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To the Lady Violet Lebas.

Dear Lady Violet, ­I am not sure that I agree with you in your admiration of Rochefoucauld ­of the Réflexions, où Sentences et Maximes Morales, I mean.  At least, I hardly agree when I have read many of them at a stretch.  It is not fair to read them in that way, of course, for there are more than five hundred pensees, and so much esprit becomes fatiguing.  I doubt if people study them much.  Five or six of them have become known even to writers in the newspapers, and we all copy them from each other.

Rochefoucauld says that a man may be too dull to be duped by a very clever person.  He himself was so clever that he was often duped, first by the general honest dulness of mankind, and then by his own acuteness.  He thought he saw more than he did see, and he said even more than he thought he saw.  If the true motive of all our actions is self-love, or vanity, no man is a better proof of the truth than the great maxim-maker.  His self-love took the shape of a brilliancy that is sometimes false.  He is tricked out in paste for diamonds, now and then, like a vain, provincial beauty at a ball.  “A clever man would frequently be much at a loss,” he says, “in stupid company.”  One has seen this embarrassment of a wit in a company of dullards.  It is Rochefoucauld’s own position in this world of men and women.  We are all, in the mass, dullards compared with his cleverness, and so he fails to understand us, is much at a loss among us.  “People only praise others in hopes of being praised in turn,” he says.  Mankind is not such a company of “log-rollers” as he avers.

There is more truth in a line of Tennyson’s about

      “The praise of those we love,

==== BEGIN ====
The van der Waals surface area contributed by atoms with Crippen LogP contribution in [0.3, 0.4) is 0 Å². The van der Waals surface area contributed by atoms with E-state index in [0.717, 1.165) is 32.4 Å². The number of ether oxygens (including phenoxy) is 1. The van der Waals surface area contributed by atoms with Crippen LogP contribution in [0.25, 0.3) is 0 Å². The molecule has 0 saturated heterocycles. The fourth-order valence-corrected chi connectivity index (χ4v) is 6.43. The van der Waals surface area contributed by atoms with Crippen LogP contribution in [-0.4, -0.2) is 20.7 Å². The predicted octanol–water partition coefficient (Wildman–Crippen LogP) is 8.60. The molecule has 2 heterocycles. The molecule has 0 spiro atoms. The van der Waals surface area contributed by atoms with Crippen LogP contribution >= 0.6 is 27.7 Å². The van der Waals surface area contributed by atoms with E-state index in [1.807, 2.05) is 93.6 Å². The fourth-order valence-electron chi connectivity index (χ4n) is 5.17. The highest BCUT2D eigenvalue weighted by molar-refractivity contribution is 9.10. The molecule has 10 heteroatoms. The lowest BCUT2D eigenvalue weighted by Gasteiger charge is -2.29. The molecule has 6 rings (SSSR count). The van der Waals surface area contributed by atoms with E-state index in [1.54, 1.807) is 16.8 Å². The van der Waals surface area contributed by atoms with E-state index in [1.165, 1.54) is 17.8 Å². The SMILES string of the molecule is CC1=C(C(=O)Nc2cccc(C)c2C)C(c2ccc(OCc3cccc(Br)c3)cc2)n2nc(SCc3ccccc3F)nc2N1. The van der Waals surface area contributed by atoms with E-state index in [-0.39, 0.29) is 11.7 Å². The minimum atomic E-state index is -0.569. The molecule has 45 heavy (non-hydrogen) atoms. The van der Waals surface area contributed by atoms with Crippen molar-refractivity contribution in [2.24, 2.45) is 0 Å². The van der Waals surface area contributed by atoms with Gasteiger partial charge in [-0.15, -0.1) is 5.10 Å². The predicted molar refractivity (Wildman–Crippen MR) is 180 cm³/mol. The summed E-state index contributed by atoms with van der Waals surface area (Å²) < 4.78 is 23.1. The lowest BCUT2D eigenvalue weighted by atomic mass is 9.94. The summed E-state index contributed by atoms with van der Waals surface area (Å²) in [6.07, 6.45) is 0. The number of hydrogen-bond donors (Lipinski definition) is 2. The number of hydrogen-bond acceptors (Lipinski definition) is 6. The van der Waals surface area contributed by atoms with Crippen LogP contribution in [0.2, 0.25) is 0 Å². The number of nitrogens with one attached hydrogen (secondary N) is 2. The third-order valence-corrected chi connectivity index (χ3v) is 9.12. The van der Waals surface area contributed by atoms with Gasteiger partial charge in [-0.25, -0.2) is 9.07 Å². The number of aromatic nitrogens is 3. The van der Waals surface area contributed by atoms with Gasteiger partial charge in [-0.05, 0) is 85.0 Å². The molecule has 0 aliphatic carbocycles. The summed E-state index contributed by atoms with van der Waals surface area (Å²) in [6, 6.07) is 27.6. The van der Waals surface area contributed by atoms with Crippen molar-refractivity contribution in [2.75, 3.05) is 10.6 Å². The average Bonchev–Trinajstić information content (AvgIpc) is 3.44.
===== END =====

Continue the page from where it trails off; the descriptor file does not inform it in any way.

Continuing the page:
Dearer to true young hearts than their own praise.”

I venture to think we need not be young to prefer to hear the praise of others rather than our own.  It is not embarrassing in the first place, as all praise of ourselves must be.  I doubt if any man or woman can flatter so discreetly as not to make us uncomfortable.  Besides, if our own performances be lauded, we are uneasy as to whether the honour is deserved.  An artist has usually his own doubts about his own doings, or rather he has his own certainties.  About our friends’ work we need have no such misgivings.  And our self-love is more delicately caressed by the success of our friends than by our own.  It is still self-love, but it is filtered, so to speak, through our affection for another.

What are human motives, according to Rochefoucauld?  Temperament, vanity, fear, indolence, self-love, and a grain of natural perversity, which somehow delights in evil for itself.  He neglects that other element, a grain of natural worth, which somehow delights in good for itself.  This taste, I think, is quite as innate, and as active in us, as that other taste for evil which causes there to be something not wholly displeasing in the misfortunes of our friends.